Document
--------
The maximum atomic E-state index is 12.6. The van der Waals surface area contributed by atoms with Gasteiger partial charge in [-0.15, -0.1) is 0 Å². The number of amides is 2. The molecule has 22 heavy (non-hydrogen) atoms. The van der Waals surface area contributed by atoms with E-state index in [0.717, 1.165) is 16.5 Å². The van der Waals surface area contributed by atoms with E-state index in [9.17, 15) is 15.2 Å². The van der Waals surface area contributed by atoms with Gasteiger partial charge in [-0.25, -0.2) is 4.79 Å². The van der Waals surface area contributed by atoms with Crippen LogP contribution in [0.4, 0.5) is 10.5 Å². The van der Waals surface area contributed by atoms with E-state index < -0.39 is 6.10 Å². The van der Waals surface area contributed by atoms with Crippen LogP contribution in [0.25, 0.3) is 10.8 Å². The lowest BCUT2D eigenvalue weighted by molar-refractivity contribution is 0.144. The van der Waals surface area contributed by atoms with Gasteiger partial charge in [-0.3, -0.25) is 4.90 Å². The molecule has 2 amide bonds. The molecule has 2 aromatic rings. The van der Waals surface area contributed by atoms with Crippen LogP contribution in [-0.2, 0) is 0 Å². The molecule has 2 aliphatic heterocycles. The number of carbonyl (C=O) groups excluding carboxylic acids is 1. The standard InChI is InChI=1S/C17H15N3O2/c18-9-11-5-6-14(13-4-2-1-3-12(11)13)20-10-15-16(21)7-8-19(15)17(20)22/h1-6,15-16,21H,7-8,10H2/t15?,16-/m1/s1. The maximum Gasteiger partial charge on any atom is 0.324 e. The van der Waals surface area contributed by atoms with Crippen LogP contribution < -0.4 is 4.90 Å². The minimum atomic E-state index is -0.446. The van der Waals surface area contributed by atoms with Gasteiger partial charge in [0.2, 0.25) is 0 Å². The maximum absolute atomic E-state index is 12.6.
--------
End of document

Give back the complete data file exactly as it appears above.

The maximum atomic E-state index is 12.6. The van der Waals surface area contributed by atoms with Gasteiger partial charge in [-0.15, -0.1) is 0 Å². The number of amides is 2. The molecule has 22 heavy (non-hydrogen) atoms. The van der Waals surface area contributed by atoms with E-state index in [0.717, 1.165) is 16.5 Å². The van der Waals surface area contributed by atoms with E-state index in [9.17, 15) is 15.2 Å². The van der Waals surface area contributed by atoms with Gasteiger partial charge in [-0.25, -0.2) is 4.79 Å². The van der Waals surface area contributed by atoms with Crippen LogP contribution in [0.4, 0.5) is 10.5 Å². The van der Waals surface area contributed by atoms with E-state index < -0.39 is 6.10 Å². The van der Waals surface area contributed by atoms with Crippen LogP contribution in [0.25, 0.3) is 10.8 Å². The lowest BCUT2D eigenvalue weighted by molar-refractivity contribution is 0.144. The van der Waals surface area contributed by atoms with Gasteiger partial charge in [-0.3, -0.25) is 4.90 Å². The molecule has 2 amide bonds. The molecule has 2 aromatic rings. The van der Waals surface area contributed by atoms with Crippen LogP contribution in [-0.2, 0) is 0 Å². The molecule has 2 aliphatic heterocycles. The number of carbonyl (C=O) groups excluding carboxylic acids is 1. The standard InChI is InChI=1S/C17H15N3O2/c18-9-11-5-6-14(13-4-2-1-3-12(11)13)20-10-15-16(21)7-8-19(15)17(20)22/h1-6,15-16,21H,7-8,10H2/t15?,16-/m1/s1. The maximum Gasteiger partial charge on any atom is 0.324 e. The van der Waals surface area contributed by atoms with Crippen LogP contribution < -0.4 is 4.90 Å². The minimum atomic E-state index is -0.446. The van der Waals surface area contributed by atoms with Gasteiger partial charge in [0.2, 0.25) is 0 Å². The maximum absolute atomic E-state index is 12.6.